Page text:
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Public understanding of medical terminology: non-English speakers may not receive optimal care
  1. M W Cooke1,
  2. S Wilson2,
  3. P Cox3,
  4. A Roalfe2
  1. 1Emergency Medicine Research Group, University of Warwick and Walsgrave Hospitals NHS Trust, Coventry
  2. 2Emergency Medicine Research Group, Department of General Practice and Primary Care, University of Birmingham
  3. 3City Hospital NHS Trust, Birmingham
  1. Correspondence to: Dr Matthew Cooke, Senior Lecturer in Emergency Care, Emergency Medicine Research Group, Primary Care Unit, University of Warwick, Coventry CV4 7AL (e-mail: MWCooke{at}


Introduction—Many systems of telephone triage are being developed (including NHS Direct, general practitioner out of hours centres, ambulance services). These rely on the ability to determine key facts from the caller. Level of consciousness is an important indicator after head injury but also an indicator of severe illness.

Aims—To determine the general public's understanding of the term unconscious.

Methods—A total of 700 people were asked one of seven questions relating to their understanding of the term unconscious. All participants were adults who could speak sufficient English to give a history to a nurse.

Results—Correct understanding of the term unconscious varied from 46.5% to 87.0% for varying parameters. Those with English as their first language had a better understanding (p<0.01) and there was a significant variation with ethnicity (p<0.05).

Conclusions—Understanding of the term unconscious is poor and worse in those for whom English is not a first language. Decision making should not rely on the interpretation of questions using technical terms such as unconscious, which may have a different meaning between professional and lay people.

Statistics from

Patients attending accident and emergency (A&E) departments after a head injury are asked if they have been unconscious as part of the triage process.1 Anecdotal evidence suggests that patients and relatives may not understand the term, although they believe they do. There is a wide body of literature that discusses doctor-patient communication and the substantial levels of misunderstanding that occur between patients and their doctors, particularly relating to prognosis and treatment preferences.2, 3 Medical terms have been shown to be widely misinterpreted by the public,4 including a perceived difference between the terms fracture and a break.5 Further studies suggest that patients and doctors refer to different entities when they talk of constipation6 and back pain.7

If patients misunderstand the term unconscious it can have serious implications. Decisions on radiography and admitting patients are partly dependent on information regarding loss of consciousness. However, the importance of the public's understanding of medical terminology has recently been extended as some ambulance services have now introduced criteria based dispatch systems. These systems aim to triage emergency 999 calls and loss of consciousness is one of the criteria used to determine a rapid ambulance response.8 At least 3% of 999 calls have communication problems caused by a lack of comprehension of medical terms.9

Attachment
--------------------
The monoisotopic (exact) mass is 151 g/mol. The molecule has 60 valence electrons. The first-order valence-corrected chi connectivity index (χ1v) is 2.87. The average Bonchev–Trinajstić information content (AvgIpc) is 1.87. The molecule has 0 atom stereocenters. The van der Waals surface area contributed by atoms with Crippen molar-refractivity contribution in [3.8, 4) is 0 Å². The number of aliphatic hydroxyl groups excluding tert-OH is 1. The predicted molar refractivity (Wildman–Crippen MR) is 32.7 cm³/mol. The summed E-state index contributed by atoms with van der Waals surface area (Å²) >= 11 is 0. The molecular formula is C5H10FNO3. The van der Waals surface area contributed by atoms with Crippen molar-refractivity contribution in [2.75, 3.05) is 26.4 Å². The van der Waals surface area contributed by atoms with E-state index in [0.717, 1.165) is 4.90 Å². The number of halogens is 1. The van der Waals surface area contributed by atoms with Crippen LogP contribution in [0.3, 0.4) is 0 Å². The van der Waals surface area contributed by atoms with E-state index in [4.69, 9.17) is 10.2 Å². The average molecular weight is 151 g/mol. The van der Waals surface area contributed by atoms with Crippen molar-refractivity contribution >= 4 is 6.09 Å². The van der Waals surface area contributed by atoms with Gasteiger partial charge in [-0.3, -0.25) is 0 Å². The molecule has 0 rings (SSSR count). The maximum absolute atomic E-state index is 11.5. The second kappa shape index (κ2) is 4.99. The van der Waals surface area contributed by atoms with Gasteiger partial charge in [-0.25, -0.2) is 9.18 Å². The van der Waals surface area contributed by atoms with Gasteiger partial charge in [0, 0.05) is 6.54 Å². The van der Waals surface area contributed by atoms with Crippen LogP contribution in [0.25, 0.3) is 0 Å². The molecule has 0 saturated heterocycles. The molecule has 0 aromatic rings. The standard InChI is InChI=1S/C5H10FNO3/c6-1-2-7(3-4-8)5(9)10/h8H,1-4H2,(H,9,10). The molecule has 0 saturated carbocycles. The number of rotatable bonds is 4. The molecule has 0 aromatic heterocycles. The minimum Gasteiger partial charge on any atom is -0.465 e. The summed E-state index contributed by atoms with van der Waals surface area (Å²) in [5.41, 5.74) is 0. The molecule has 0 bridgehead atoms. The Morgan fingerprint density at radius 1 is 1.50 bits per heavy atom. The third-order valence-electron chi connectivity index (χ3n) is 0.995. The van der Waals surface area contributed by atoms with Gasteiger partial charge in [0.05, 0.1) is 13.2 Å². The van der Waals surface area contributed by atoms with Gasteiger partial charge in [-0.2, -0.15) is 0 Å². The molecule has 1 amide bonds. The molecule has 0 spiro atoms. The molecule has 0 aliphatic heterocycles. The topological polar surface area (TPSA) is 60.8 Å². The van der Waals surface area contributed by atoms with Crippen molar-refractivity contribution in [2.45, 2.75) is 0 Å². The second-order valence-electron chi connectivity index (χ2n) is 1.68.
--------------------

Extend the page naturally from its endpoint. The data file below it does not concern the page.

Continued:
The aim of this study was to assess whether the general public understood the term “unconscious”.


For the purposes of this study unconsciousness was taken to mean the “state of being insensible or without conscious experiences . . ...patient is unable to swallow; eyes do not react and patient is insensible to surroundings”.10 It was intended to ask 700 ambulant patients attending an inner city A&E department, during the period 29 June 1998 to 29 July 1998, one of seven questions relating to the term unconsciousness (table 1). For each patient a question was randomly selected from the list of seven questions being studied. The questioner was blinded to any analysis. The person asked the question was the one giving the history to the triage nurse. The rationale for asking this person is that this is the person on whom staff will rely for information. The person answering the question was also asked to state their ethnic origin and their first language.

Table 1

Questions relating to the term unconscious

All patients were eligible to participate in the study except those who were unable to provide comprehensible information for nurse triage (whether because of language, mental ability, or alcohol), patients with head injuries or decreased conscious level, and those where any delay in treatment could be prejudicial. Patients under the age of 17 years were also excluded.

All data were entered on to an Excel spreadsheet and analysis was undertaken using SAS. Tests of association, allowing for different questions asked, were carried out using Mantel-Haenszel tests.10, 11 The χ2 and Fisher's exact tests with Bonferroni corrections were employed where appropriate. Logistic regression analysis with backward elimination was undertaken to establish the predictors of correct answers.


Altogether 721 people were approached of whom 21 were excluded as neither they nor the person accompanying them spoke sufficient English to answer the question. Data were collected from 700 patients, each of whom answered one of the seven questions about the term unconscious. No patients refused to participate in the study.

The study population was primarily white (n=407, 58%) but with a high proportion of Asians (n=173, 25%) and Afro-Caribbeans (n=104, 15%). The majority of participants reported English to be their first language (n=582, 83%) (table 2).

Table 2

Ethnic origin and whether English was first language